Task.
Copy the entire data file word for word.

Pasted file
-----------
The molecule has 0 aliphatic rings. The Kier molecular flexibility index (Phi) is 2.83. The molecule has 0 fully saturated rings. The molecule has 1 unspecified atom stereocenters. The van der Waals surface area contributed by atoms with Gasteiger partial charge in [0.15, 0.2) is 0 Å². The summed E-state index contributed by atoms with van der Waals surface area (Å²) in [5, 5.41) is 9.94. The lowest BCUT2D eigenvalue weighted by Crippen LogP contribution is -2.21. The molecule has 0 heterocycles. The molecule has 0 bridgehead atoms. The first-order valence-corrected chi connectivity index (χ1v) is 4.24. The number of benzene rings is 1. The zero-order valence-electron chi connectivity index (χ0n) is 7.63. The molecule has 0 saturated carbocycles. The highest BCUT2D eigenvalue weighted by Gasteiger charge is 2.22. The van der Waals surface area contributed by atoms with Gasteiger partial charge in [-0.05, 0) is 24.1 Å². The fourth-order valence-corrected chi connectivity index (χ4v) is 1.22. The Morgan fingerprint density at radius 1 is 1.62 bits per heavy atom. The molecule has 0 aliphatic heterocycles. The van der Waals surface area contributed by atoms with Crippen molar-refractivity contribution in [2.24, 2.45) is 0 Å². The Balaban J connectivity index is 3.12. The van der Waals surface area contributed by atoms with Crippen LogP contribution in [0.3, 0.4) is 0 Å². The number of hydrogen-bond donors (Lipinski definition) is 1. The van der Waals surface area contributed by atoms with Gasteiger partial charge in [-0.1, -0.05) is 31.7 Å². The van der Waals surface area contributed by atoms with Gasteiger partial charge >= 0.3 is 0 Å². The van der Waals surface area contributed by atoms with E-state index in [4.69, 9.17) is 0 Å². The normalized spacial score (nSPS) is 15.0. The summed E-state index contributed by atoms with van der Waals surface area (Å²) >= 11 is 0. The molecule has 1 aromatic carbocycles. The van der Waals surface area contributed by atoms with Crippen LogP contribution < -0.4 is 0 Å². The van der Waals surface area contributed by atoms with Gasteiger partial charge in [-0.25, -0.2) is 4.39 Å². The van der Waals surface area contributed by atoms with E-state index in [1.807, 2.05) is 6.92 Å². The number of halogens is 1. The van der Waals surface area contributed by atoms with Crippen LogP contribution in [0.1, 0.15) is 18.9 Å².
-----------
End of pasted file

The molecule has 0 aliphatic rings. The Kier molecular flexibility index (Phi) is 2.83. The molecule has 0 fully saturated rings. The molecule has 1 unspecified atom stereocenters. The van der Waals surface area contributed by atoms with Gasteiger partial charge in [0.15, 0.2) is 0 Å². The summed E-state index contributed by atoms with van der Waals surface area (Å²) in [5, 5.41) is 9.94. The lowest BCUT2D eigenvalue weighted by Crippen LogP contribution is -2.21. The molecule has 0 heterocycles. The molecule has 0 bridgehead atoms. The first-order valence-corrected chi connectivity index (χ1v) is 4.24. The number of benzene rings is 1. The zero-order valence-electron chi connectivity index (χ0n) is 7.63. The molecule has 0 saturated carbocycles. The highest BCUT2D eigenvalue weighted by Gasteiger charge is 2.22. The van der Waals surface area contributed by atoms with Gasteiger partial charge in [-0.05, 0) is 24.1 Å². The fourth-order valence-corrected chi connectivity index (χ4v) is 1.22. The Morgan fingerprint density at radius 1 is 1.62 bits per heavy atom. The molecule has 0 aliphatic heterocycles. The van der Waals surface area contributed by atoms with Crippen molar-refractivity contribution in [2.24, 2.45) is 0 Å². The Balaban J connectivity index is 3.12. The van der Waals surface area contributed by atoms with Crippen LogP contribution in [0.3, 0.4) is 0 Å². The number of hydrogen-bond donors (Lipinski definition) is 1. The van der Waals surface area contributed by atoms with Gasteiger partial charge in [-0.1, -0.05) is 31.7 Å². The van der Waals surface area contributed by atoms with Gasteiger partial charge >= 0.3 is 0 Å². The van der Waals surface area contributed by atoms with E-state index in [4.69, 9.17) is 0 Å². The normalized spacial score (nSPS) is 15.0. The summed E-state index contributed by atoms with van der Waals surface area (Å²) >= 11 is 0. The molecule has 1 aromatic carbocycles. The van der Waals surface area contributed by atoms with Crippen LogP contribution < -0.4 is 0 Å². The van der Waals surface area contributed by atoms with Gasteiger partial charge in [-0.25, -0.2) is 4.39 Å². The van der Waals surface area contributed by atoms with E-state index in [1.807, 2.05) is 6.92 Å². The number of halogens is 1. The van der Waals surface area contributed by atoms with Crippen LogP contribution in [0.1, 0.15) is 18.9 Å².